Manuscript in Invisible Ink

Manuscript in Invisible Ink

by Ann Howells

language verging

            on a language, or so the silence said.

                                                       Bruce Bond Accen

Manuscript crumpled or burned,

scratched on a windowsill, chiseled in granite:

manuscript of a silent muse, inflammatory,

unfurling wings, weighted with ballast.

Manuscript melting like tears in rain,

inscribed with owl’s quill. Graffiti

on a bathroom wall, seeping from the brain’s

deepest crenellations, wafting myrrh

and frankincense, reeking pheromones.

Manuscript in coned hat, whirling,

shed like a second skin. Blazing neon,

folded crib notes, hanging in the alley

behind the tattoo parlor after hours.

Buried with father’s foreskin. Falling

to its knees: Mea culpa. Stunted

by cigarette smoke. Caught by moon’s gravity,

marinated in virgin olive oil, postman’s

two-note whistle. Manuscript morphing

like cloud above treetops. First person

singular. From an abandoned lover. Manuscript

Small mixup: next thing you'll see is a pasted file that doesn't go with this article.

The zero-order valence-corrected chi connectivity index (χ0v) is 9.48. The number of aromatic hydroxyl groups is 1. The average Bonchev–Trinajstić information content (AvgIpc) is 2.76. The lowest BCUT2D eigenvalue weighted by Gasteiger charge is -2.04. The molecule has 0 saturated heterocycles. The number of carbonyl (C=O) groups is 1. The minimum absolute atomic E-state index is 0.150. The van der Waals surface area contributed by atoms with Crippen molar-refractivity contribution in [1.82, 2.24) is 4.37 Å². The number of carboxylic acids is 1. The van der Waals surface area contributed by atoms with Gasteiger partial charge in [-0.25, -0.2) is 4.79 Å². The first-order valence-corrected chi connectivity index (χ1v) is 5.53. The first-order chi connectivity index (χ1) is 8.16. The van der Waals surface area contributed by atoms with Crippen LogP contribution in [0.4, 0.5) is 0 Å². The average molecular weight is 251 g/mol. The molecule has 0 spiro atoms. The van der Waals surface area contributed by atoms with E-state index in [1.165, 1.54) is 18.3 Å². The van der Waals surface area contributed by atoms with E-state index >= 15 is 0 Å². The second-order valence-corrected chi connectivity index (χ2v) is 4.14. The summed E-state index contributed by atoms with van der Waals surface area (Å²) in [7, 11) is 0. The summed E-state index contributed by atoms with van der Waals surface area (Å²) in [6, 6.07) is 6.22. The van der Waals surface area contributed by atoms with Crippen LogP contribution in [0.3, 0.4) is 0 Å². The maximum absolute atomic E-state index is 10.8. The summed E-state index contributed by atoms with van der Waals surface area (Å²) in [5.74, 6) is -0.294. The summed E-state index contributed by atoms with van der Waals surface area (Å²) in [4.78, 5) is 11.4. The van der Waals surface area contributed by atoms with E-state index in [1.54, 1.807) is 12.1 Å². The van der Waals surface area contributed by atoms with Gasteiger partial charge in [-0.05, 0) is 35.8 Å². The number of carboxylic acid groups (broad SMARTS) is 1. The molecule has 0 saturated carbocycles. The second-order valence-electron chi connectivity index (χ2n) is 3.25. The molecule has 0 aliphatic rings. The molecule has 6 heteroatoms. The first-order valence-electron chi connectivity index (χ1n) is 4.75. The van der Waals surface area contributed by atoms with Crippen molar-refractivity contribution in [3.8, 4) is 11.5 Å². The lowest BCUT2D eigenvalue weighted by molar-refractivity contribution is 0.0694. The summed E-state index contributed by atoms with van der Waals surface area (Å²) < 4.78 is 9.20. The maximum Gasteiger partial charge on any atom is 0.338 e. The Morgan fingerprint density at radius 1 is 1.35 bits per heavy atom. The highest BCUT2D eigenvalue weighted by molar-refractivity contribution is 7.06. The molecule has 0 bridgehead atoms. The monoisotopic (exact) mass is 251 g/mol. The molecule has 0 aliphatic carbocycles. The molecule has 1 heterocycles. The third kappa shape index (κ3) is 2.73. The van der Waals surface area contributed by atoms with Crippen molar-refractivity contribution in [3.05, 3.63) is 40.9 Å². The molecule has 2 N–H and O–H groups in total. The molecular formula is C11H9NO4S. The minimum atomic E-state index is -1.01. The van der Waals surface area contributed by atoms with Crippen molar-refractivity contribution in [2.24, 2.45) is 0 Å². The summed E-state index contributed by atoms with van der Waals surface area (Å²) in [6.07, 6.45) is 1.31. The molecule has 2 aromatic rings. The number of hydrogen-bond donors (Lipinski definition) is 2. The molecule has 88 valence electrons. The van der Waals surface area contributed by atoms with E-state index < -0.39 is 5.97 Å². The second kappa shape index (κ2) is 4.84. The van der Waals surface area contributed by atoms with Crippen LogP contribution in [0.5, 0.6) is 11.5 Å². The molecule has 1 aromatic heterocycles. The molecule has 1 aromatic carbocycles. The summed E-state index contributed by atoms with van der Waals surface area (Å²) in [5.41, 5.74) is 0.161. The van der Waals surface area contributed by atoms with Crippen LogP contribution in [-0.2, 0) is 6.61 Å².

gilded with barnacles, written

with non-dominant hand, pulled from behind

a stranger’s ear, drenched in blood

of the empty chalice, of the dead

letters. Curled with menstrual cramps.

Floating like ambergris. Wormwood tunneled

through and through. Sharp as regret.

Manuscript of infinite deception: in Braille,

in Morse, in Aboriginal clicks.

A thousand thousand light bulbs bursting.

Ann Howells, of Dallas, Texas, edited Illya’s Honey eighteen years. Her books are: Under a Lone Star (Village Books, 2016) and a D/FW anthology she edited, Cattlemen & Cadillacs (Dallas Poets Community, 2016). Her chapbook, Softly Beating Wings (Blackbead, 2017), was published as winner of the William D. Barney Chapbook Contest. Her latest collection, So Long As We Speak Their Names, a series of poems centered around watermen on the Chesapeake Bay, will be released in spring from Bowen Books. Recent work has appeared in Chiron Review, I-70 Review, Paddock Review, San Pedro River Review, and The Langdon Review.

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